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From: The Netherlands
DJ style: “House, trap, electro.”
Best known for: “‘Take Over Control’.”

Away from making and playing music for himself, Afrojack is as busy as anyone. This year he launched Global Remix Battle I, a competition that invites producers from around the world to submit their remixes for the chance to win big: the prize includes an artist development contract with Afrojack’s Wall Recordings, having a release on the label and a pair of high-end monitors. They are testament to the Dutchman’s desire to help bring through the next generation, having broken through at such a young age himself.

“I see kids down in the dumps and they don’t have the money for the right laptop or the right plug-ins,” he told earlier in the year. “Well, if we make a deal to work together for a few years, I believe in you, so I’ll invest in you. I’ll promote you, I’ll give you a place to stay, I’ll give you the right laptop. Let’s go, let’s have some fun.”

Afrojack started DJing aged just 14, and by his early twenties he’d had worldwide hits and soon entered our Top 100 poll, climbing ever higher since. Essential Mixes, features on Pitbull’s No.1 hit single ‘Give Me Everything’ and contributions to Beyonce’s ‘Run The World (Girls)’ all followed. By 2013 he was one of the highest-earning DJs in the world and became an in-demand producer with David Guetta and even Madonna.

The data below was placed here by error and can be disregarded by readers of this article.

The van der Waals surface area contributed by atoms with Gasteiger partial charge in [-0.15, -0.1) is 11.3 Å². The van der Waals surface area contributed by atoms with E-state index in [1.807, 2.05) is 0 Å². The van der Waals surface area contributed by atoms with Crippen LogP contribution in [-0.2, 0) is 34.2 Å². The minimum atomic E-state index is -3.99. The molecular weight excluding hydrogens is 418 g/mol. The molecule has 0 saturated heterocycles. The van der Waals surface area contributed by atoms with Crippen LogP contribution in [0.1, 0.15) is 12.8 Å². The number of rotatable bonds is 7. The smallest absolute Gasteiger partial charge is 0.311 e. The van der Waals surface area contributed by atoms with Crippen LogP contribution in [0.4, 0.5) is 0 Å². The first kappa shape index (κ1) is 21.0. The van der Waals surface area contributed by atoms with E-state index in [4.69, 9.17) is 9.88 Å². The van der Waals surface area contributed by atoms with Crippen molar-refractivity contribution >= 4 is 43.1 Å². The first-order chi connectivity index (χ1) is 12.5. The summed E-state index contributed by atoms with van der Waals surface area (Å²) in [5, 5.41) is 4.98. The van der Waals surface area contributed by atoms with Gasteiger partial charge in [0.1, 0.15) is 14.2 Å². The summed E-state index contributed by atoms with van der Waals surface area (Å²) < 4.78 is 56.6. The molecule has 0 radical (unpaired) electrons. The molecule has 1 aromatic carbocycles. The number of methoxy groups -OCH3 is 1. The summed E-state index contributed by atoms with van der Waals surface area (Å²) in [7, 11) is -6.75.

This year he has put out his ‘Press Play’ EP as well as ‘One More Day’, a new collaboration with Wall Recordings’ newest members Jewelz & Sparks. It has a big halftime drop, which proved quite the innovation and always gets huge reactions. “I don’t really care to achieve mainstream success,” he has said of the track. “I just care that it makes people go like, ‘Oh shit, that’s so cool, I never thought of that!’”

In terms of gigs, he did a huge North American tour after focusing on Europe and Asia before that. He has said that he feels like it’s very much time for America to go back to more pure dance music. “When the EDM movement started back in 2010 and 2011, everything was purely about dance and then over the last couple of years it got very like, ‘Oh, let’s make a dance-pop song’. I was guilty of that too, of course, with a couple of songs like ‘Give Me Everything’, which is fun, but people are down with EDM and they’re jumping on the hip-hop bandwagon now. So we can have our own parties and they can go to hip-hop shows and do whatever they want. I’m actually kind of happy with that situation.”

With Afrojack still at the sharp end and dictating trends, anything is possible.